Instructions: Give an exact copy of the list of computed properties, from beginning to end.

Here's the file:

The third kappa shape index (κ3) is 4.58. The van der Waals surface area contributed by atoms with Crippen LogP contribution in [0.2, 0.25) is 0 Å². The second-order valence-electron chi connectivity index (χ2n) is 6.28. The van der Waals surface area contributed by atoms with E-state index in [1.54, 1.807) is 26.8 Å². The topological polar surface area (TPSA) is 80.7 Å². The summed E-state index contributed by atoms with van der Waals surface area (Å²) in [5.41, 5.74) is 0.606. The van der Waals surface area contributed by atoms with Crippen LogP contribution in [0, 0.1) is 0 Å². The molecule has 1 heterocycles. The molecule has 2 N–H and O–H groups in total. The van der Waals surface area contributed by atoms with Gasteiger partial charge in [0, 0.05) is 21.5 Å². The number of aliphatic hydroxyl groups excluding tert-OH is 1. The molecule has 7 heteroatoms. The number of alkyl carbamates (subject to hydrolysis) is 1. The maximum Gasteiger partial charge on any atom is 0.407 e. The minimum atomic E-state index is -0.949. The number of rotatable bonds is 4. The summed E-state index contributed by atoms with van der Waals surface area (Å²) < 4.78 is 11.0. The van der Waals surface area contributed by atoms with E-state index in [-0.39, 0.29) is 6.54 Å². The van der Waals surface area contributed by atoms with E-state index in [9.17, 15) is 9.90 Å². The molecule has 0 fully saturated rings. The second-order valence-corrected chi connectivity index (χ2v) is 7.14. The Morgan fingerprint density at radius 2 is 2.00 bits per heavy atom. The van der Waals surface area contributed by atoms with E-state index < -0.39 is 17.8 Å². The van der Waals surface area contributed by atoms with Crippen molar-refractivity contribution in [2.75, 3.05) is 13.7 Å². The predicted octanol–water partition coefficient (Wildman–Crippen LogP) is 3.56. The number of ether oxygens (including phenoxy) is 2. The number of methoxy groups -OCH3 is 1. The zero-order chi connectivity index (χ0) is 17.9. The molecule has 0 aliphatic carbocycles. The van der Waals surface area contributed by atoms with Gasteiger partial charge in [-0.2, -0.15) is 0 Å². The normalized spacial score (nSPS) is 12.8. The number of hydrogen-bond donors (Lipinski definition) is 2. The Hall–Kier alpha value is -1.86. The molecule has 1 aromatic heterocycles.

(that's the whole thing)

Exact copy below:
The third kappa shape index (κ3) is 4.58. The van der Waals surface area contributed by atoms with Crippen LogP contribution in [0.2, 0.25) is 0 Å². The second-order valence-electron chi connectivity index (χ2n) is 6.28. The van der Waals surface area contributed by atoms with E-state index in [1.54, 1.807) is 26.8 Å². The topological polar surface area (TPSA) is 80.7 Å². The summed E-state index contributed by atoms with van der Waals surface area (Å²) in [5.41, 5.74) is 0.606. The van der Waals surface area contributed by atoms with Crippen LogP contribution in [0, 0.1) is 0 Å². The molecule has 1 heterocycles. The molecule has 2 N–H and O–H groups in total. The van der Waals surface area contributed by atoms with Gasteiger partial charge in [0, 0.05) is 21.5 Å². The number of aliphatic hydroxyl groups excluding tert-OH is 1. The molecule has 7 heteroatoms. The number of alkyl carbamates (subject to hydrolysis) is 1. The maximum Gasteiger partial charge on any atom is 0.407 e. The minimum atomic E-state index is -0.949. The number of rotatable bonds is 4. The summed E-state index contributed by atoms with van der Waals surface area (Å²) < 4.78 is 11.0. The van der Waals surface area contributed by atoms with E-state index in [-0.39, 0.29) is 6.54 Å². The van der Waals surface area contributed by atoms with E-state index in [9.17, 15) is 9.90 Å². The molecule has 0 fully saturated rings. The second-order valence-corrected chi connectivity index (χ2v) is 7.14. The Morgan fingerprint density at radius 2 is 2.00 bits per heavy atom. The van der Waals surface area contributed by atoms with E-state index < -0.39 is 17.8 Å². The van der Waals surface area contributed by atoms with Crippen molar-refractivity contribution in [2.75, 3.05) is 13.7 Å². The predicted octanol–water partition coefficient (Wildman–Crippen LogP) is 3.56. The number of ether oxygens (including phenoxy) is 2. The number of methoxy groups -OCH3 is 1. The zero-order chi connectivity index (χ0) is 17.9. The molecule has 0 aliphatic carbocycles. The van der Waals surface area contributed by atoms with Gasteiger partial charge in [-0.2, -0.15) is 0 Å². The normalized spacial score (nSPS) is 12.8. The number of hydrogen-bond donors (Lipinski definition) is 2. The Hall–Kier alpha value is -1.86. The molecule has 1 aromatic heterocycles.